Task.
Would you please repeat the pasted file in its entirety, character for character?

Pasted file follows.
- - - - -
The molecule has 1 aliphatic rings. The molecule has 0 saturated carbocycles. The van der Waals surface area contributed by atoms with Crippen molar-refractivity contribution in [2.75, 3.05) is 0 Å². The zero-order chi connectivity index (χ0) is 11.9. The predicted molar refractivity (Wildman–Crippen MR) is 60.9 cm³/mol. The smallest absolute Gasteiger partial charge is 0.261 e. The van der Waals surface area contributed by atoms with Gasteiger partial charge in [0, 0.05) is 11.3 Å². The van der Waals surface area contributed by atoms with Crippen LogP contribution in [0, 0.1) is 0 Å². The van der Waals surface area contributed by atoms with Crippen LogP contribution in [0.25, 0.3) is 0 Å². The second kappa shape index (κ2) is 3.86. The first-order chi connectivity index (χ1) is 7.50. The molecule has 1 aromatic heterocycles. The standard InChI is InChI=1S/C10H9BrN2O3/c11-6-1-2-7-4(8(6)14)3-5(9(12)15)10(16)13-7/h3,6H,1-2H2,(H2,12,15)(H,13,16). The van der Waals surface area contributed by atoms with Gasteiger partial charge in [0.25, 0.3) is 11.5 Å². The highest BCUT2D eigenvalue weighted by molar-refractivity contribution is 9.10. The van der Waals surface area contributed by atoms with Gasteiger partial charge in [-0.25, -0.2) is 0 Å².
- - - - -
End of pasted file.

The molecule has 1 aliphatic rings. The molecule has 0 saturated carbocycles. The van der Waals surface area contributed by atoms with Crippen molar-refractivity contribution in [2.75, 3.05) is 0 Å². The zero-order chi connectivity index (χ0) is 11.9. The predicted molar refractivity (Wildman–Crippen MR) is 60.9 cm³/mol. The smallest absolute Gasteiger partial charge is 0.261 e. The van der Waals surface area contributed by atoms with Gasteiger partial charge in [0, 0.05) is 11.3 Å². The van der Waals surface area contributed by atoms with Crippen LogP contribution in [0, 0.1) is 0 Å². The van der Waals surface area contributed by atoms with Crippen LogP contribution in [0.25, 0.3) is 0 Å². The second kappa shape index (κ2) is 3.86. The first-order chi connectivity index (χ1) is 7.50. The molecule has 1 aromatic heterocycles. The standard InChI is InChI=1S/C10H9BrN2O3/c11-6-1-2-7-4(8(6)14)3-5(9(12)15)10(16)13-7/h3,6H,1-2H2,(H2,12,15)(H,13,16). The van der Waals surface area contributed by atoms with Gasteiger partial charge in [0.25, 0.3) is 11.5 Å². The highest BCUT2D eigenvalue weighted by molar-refractivity contribution is 9.10. The van der Waals surface area contributed by atoms with Gasteiger partial charge in [-0.25, -0.2) is 0 Å².